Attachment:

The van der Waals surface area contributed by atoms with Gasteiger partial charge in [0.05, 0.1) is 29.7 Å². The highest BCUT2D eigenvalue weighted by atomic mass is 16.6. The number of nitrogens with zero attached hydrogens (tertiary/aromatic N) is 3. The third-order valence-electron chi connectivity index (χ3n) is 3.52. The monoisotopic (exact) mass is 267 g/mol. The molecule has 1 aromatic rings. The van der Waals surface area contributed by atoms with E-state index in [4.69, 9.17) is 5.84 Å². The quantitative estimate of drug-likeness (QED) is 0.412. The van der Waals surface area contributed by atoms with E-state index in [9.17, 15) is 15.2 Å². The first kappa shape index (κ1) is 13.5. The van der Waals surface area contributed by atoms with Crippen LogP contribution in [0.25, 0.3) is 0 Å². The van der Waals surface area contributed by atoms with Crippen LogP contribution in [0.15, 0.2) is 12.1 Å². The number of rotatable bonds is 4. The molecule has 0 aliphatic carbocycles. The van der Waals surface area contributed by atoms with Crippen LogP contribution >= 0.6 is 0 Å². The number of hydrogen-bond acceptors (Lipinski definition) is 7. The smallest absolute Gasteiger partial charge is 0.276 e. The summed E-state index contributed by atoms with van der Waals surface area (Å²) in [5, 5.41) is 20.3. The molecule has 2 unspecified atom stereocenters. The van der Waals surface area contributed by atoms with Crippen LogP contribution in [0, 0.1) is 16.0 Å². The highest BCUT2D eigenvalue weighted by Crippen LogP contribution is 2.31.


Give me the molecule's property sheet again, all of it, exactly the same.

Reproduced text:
The van der Waals surface area contributed by atoms with Gasteiger partial charge in [0.05, 0.1) is 29.7 Å². The highest BCUT2D eigenvalue weighted by atomic mass is 16.6. The number of nitrogens with zero attached hydrogens (tertiary/aromatic N) is 3. The third-order valence-electron chi connectivity index (χ3n) is 3.52. The monoisotopic (exact) mass is 267 g/mol. The molecule has 1 aromatic rings. The van der Waals surface area contributed by atoms with E-state index in [4.69, 9.17) is 5.84 Å². The quantitative estimate of drug-likeness (QED) is 0.412. The van der Waals surface area contributed by atoms with E-state index in [9.17, 15) is 15.2 Å². The first kappa shape index (κ1) is 13.5. The van der Waals surface area contributed by atoms with Crippen LogP contribution in [0.25, 0.3) is 0 Å². The van der Waals surface area contributed by atoms with Crippen LogP contribution in [0.15, 0.2) is 12.1 Å². The number of rotatable bonds is 4. The molecule has 0 aliphatic carbocycles. The van der Waals surface area contributed by atoms with Crippen LogP contribution >= 0.6 is 0 Å². The number of hydrogen-bond acceptors (Lipinski definition) is 7. The smallest absolute Gasteiger partial charge is 0.276 e. The summed E-state index contributed by atoms with van der Waals surface area (Å²) in [5, 5.41) is 20.3. The molecule has 2 unspecified atom stereocenters. The van der Waals surface area contributed by atoms with Crippen LogP contribution in [0, 0.1) is 16.0 Å². The highest BCUT2D eigenvalue weighted by Crippen LogP contribution is 2.31.